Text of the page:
This year on 31 October, as many folks are out celebrating Halloween, the world’s population is expected to hit 7 billion people, according to estimations by the United Nations Population Fund (UNFPA).
As the global population has increased by roughly 1 billion every 12 years since 1974, this time round, after a decade of global warming campaigns and continuous warnings of natural resource depletion, the figure is sobering.
In spite of warnings, every additional individual will require the production of more food, water and energy, which will generate increased waste and pollution, further escalating the struggle over natural resources and space.
“By definition, total impact and consumption are measured by multiplying the average per person by the number of people,” states Roger Martin, chairman of the UK charity Population Matters. “Thus all environmental – as well as economic and social – problems are easier to solve with fewer people, and ultimately impossible with ever more.”
Given the current rate of population increase, it is further predicted by the UNFPA that by 2045, the world’s population will hit 9 billion.
“The crunch point is that indefinite population growth is physically impossible on a finite planet and will certainly stop at some point,” continues Martin. “Either sooner, in a 'humane' way, with active population control, or later through the 'natural' way of famine, diseases and war.”
However, despite the dire challenges facing humanity and the planet at large, experts at the UNFPA are more optimistic about the population reaching 7 billion and the potential strategies required to counter its consequences.
Abdallah Zoubi, the technical adviser on population and development at the UNFPA’s regional office, doesn’t deny that a population of 7 billion requires serious attention and global cooperation, but he explains that the number is also representative of several, albeit consequential, achievements of humanity – such as sustained agriculture, improved health conditions and living standards which lead to higher life expectancies.
“Now, we are faced with the consequences of our achievements,” Zoubi says. “Depending on your outlook, that’s better than never having achieved them. What matters now though, is the approach we take as we proceed to address these issues together.”
In spirit of this outlook, the UNFPA’s regional office celebrated the upcoming arrival of "The Day of 7 Billion" Tuesday evening at Darb 1718, with an art exhibition entitled, “Youth in Arab States: Changing the World for the Better.”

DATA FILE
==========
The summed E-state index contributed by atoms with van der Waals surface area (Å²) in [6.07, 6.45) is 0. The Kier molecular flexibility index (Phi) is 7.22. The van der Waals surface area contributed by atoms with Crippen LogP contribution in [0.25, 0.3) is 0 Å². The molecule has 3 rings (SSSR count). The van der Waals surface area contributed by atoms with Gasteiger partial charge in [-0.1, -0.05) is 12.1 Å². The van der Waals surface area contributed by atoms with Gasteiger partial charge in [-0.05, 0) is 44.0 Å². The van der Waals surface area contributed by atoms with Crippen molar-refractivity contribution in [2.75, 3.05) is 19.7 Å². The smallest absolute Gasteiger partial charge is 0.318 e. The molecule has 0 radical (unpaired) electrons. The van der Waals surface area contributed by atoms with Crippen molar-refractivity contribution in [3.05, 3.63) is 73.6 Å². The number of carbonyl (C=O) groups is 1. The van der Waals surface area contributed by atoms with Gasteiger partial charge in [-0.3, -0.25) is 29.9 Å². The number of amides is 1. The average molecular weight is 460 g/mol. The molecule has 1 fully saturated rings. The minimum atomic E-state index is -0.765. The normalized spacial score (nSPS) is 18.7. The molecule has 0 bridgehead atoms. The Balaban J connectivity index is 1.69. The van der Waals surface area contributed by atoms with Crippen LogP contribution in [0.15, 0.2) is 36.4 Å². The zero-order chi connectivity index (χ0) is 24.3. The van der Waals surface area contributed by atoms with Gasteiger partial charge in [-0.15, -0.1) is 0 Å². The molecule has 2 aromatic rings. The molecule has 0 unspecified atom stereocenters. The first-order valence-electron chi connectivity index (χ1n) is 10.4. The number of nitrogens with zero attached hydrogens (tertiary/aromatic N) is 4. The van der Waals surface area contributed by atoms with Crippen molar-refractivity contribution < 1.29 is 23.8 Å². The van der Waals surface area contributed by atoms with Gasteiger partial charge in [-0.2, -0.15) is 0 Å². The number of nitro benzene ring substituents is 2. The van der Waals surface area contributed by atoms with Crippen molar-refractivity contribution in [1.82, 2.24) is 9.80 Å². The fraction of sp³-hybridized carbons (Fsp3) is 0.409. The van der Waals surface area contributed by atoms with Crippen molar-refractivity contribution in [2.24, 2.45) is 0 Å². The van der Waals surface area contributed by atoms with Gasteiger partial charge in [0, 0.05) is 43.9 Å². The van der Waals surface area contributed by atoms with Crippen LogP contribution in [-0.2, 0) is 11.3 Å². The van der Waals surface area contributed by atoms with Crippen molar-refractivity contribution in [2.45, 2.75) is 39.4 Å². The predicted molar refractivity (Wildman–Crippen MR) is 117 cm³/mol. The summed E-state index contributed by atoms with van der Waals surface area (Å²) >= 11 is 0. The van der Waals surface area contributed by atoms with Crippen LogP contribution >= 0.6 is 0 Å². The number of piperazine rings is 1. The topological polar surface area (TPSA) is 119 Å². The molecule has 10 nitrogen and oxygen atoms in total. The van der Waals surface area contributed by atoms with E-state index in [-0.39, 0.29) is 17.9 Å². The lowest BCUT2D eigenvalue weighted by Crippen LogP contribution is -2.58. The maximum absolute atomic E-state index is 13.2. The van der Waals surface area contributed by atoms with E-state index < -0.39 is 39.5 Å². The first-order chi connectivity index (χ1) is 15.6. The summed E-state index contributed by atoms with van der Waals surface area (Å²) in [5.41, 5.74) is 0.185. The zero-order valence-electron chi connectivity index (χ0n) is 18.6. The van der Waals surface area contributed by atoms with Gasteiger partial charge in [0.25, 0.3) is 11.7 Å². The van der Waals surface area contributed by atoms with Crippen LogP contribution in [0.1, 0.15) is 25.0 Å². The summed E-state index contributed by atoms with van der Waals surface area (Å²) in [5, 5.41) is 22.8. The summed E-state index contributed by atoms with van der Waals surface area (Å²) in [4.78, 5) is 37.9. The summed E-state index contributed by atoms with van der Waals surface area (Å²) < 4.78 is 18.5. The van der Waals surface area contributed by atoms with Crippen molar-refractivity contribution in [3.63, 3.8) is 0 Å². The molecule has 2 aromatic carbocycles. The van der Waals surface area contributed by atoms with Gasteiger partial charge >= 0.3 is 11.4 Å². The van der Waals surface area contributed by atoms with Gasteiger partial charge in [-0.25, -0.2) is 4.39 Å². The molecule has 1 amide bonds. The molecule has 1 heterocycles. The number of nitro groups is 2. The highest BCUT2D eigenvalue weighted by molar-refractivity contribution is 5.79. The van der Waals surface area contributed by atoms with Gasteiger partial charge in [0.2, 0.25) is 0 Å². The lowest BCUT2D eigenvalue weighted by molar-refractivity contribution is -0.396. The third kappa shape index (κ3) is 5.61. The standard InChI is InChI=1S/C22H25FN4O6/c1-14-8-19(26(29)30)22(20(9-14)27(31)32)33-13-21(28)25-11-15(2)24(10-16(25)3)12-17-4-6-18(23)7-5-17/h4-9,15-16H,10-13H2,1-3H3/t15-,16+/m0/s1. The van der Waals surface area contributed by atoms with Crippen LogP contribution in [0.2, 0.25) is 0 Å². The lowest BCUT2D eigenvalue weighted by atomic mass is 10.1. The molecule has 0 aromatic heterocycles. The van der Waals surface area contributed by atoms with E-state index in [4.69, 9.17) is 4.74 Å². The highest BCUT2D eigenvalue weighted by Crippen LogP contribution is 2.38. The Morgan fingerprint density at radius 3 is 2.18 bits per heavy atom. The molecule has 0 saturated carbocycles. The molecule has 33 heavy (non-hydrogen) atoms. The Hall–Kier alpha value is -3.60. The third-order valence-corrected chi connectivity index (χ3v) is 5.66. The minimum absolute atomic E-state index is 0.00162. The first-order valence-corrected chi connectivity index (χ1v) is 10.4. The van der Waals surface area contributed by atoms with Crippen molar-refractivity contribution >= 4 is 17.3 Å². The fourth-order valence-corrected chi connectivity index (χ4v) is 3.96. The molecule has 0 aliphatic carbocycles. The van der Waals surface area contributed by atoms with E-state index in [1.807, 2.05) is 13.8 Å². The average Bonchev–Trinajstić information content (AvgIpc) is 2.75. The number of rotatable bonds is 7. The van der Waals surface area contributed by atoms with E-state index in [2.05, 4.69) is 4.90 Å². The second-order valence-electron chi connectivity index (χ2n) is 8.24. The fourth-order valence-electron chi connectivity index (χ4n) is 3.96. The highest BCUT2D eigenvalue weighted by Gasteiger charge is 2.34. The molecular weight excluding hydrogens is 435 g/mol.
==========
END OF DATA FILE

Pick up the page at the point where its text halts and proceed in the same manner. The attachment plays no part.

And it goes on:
The exhibit highlighted the work of young Arab individuals – members of the UNFPA’s global Y-Peer (Youth Peer Education Network) initiative – as they strive to overcome the daily challenges of overpopulation within their local communities.
Y-Peer is a comprehensive youth-to-youth initiative that includes a network of over 500 nonprofit organizations and government institutions. The challenges include: ensuring environmental sustainability, eradicating extreme poverty and hunger, and achieving universal primary education.
“With every challenge comes opportunity,” said Hafez Shakir, regional director of the UNFPA, in his opening remarks. “We can’t stop 7 billion people, but we can instill hope by inspiring 7 billion ideas. If we share these ideas with one another, and encourage the role of the youth, we will find a solution to our problems.”
Within the exhibit, seven Y-Peer members – often in person, with photos and stories – portrayed how they improve the living conditions of the disadvantaged communities they belong to by tackling insurmountable problems step-by-step, one day at a time.
Mouayad Hamoudeh, a young Syrian dentist entrepreneur, has partnered with Y-Peer to work toward poverty reduction.
“One of the targets is to provide decent work for young people,” says Hamoudeh. “If I don’t start my own business, I’d be in a poorly paid job anyhow. Now I’m carving out a fulfilling job for myself that one day can expand to hire employees, creating further opportunities for my community.”
Bilel Mezghouni, a young Tunisian from a rough neighborhood, stated that while attending Y-Peer training against HIV, he felt uncomfortable, as issues of sexual and reproductive health were not openly discussed topics in his community. This was until he learned that ignorance is also a life-threatening disease.
“I then knew I had to convince people to talk about topics considered taboo,” Mezghouni says. “It wasn’t easy, but in a few years, we will see results.”
Ramy Yasseen, a young Sudanese man who is dedicated to reducing maternal mortality, explains that he believes that “lifting the fog of ignorance and empowering our women and girls will secure a brighter future. I have also seen that peer-to-peer communication is more effective than a lone doctor trying to deliver the message.”
In a National Geographic awareness video being aired throughout the exhibit, it showed that if 7 billion were to live shoulder-to-shoulder, they would only take up the land area of the city of Los Angeles, and therefore it’s not space that's needed, but balance and cooperation.
“Forcibly controlling populations inevitably leads to issues of human rights,” Zoubi said in his closing remarks. “So alongside our need to establish balance with amount of space available, the solutions will always lie in empowering youth to make the right decisions for themselves in the future."